Beyond a rusting hulk of metal and a couch whose cushions erupted across the floor in dirty tufts, the last stair rose into the gloom. I paused to study the underlying floor which had rotted away in hunks leaving gaps of several feet in width including one such gap beneath the nearer base of the stairway that left it dangling into space. As if that weren’t enough, the floor had bowed into a concave depression indicating significant structural weaknesses. Clearly there was no safe way to even reach the stairs much less climb them. I thought about sliding a wide plank or beam across the gap as Dave and I had done in a school in Bushong but decided against it. The only way I would get that image would be to do the most logical thing of all—buy one from my friend.

The idea was almost ludicrous in its simplicity. I might have even laughed if not for the pops and creaks and dull reverberations thrumming through the structure creating a sense of restlessness or energy that suggested only an ounce or two of pressure at the right juncture would bring the place down in a cloud of dust. That my bulk could contribute to that pressure suddenly seemed altogether plausible. It was an uncomfortable thought, one indeed that might have been paralyzing if not for the watch on my wrist counting down the minutes. I’d used almost half of my allotted time and needed to hurry, but one does not hurry in a dilapidated mill built in 1875. One backs out, slowly, methodically, carefully.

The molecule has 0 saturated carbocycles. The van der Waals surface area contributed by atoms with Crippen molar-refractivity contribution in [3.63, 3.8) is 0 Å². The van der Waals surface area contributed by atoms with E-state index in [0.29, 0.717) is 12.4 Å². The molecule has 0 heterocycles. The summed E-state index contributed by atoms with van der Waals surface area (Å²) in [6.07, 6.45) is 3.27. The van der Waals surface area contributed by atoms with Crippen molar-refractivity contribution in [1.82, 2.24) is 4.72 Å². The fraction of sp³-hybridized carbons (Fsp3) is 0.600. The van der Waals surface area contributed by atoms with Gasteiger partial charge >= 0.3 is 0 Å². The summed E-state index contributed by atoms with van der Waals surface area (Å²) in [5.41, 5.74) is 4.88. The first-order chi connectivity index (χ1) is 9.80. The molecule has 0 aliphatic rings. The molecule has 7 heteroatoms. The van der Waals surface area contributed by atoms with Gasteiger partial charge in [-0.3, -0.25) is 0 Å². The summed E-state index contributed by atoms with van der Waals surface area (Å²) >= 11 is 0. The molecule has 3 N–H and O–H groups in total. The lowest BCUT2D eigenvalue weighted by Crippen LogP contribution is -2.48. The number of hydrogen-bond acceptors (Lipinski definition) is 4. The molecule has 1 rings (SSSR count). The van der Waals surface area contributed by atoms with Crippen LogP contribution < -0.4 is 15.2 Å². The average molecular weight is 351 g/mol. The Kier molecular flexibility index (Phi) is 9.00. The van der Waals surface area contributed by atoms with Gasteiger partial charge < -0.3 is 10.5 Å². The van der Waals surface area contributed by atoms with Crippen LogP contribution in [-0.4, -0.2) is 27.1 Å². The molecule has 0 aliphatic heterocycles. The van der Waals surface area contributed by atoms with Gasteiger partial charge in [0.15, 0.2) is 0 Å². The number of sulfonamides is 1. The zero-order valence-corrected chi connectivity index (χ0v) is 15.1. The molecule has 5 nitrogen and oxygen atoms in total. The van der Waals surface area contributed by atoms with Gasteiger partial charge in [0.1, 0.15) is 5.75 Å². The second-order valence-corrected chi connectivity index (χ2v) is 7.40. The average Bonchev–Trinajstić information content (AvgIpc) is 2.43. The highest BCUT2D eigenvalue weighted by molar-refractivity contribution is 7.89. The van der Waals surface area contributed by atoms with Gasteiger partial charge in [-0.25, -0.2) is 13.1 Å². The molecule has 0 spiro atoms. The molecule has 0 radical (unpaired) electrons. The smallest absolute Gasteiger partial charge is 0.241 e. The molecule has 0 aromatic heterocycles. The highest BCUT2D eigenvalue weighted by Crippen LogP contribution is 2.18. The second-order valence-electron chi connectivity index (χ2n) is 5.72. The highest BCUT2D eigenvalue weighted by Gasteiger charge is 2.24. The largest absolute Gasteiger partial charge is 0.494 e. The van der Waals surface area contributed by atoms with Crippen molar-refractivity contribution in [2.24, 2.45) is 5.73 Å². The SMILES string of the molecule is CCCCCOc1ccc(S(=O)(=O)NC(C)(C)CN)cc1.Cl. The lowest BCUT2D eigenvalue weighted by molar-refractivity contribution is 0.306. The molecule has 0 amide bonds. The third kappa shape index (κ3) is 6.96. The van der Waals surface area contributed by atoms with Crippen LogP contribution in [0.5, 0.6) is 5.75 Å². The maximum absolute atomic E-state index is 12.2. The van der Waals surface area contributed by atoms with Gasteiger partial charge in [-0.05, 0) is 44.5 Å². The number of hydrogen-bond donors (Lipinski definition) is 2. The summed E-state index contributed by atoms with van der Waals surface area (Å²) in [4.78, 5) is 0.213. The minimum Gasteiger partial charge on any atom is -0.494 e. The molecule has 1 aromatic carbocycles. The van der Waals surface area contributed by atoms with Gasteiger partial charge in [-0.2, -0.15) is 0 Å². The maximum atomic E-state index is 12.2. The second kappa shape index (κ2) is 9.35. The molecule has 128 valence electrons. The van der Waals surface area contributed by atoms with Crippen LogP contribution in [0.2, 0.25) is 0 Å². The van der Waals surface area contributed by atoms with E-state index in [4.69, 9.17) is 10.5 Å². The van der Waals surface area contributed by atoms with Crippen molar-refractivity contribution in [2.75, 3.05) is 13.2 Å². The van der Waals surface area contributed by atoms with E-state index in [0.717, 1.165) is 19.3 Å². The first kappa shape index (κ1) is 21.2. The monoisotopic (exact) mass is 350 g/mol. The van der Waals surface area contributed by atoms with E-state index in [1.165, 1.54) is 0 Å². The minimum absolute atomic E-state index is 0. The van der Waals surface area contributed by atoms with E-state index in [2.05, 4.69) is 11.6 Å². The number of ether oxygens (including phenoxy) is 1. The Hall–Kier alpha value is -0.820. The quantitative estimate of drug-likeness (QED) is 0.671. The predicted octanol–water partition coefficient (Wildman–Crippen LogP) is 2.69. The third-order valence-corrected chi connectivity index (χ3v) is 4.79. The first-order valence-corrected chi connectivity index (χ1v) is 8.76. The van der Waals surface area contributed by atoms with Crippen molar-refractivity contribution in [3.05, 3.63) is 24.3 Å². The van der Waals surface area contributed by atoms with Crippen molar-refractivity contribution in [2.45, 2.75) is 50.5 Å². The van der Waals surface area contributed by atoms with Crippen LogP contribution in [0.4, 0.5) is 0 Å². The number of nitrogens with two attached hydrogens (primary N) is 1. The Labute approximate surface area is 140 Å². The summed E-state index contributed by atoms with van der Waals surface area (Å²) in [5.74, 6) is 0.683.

In the case of Cedar Point Mill, I backed out as if there were no more time, as if the venerable historic structure might be my entombment. I knew how much time I had, theoretically at least, and I intended to meet my deadline. The real question was how many minutes or hours or days were left to the mill.

Roaming the Bisti Badlands of northern New Mexico

Tuesday, May 07, 2013

The house on the river

       Sometime in the night whether through a hard wind coming off the river, a minute shift in the mole-tunneled undersoil or the implacable pull of gravity, a small handhewn sliver of limestone that had been teetering nearly untethered for years beyond count wobbled free from the lower front wall and tumbled in a series of shortening arcs to the frozen grass. It might have lain there undisturbed for a few minutes in the star-silvered frost or a few hours or even decades if not for a growl of rotted timbers and a sudden displacement of weightier stones whose momentum once engaged could never be contained but carried forward as if under their own volition. The squared corner collapsed dragging down dismembered window frames and oaken doorways, powdered grout and grooved stones of various sizes and shapes, spidered glass that exploded into jagged shards and weathered shingles and a portion of the ceiling joists black with rot. The brittle clattering echoed up and down the valley but went unremarked and unnoticed except for the owls and coyotes hunting the stubbled fields abutting the river.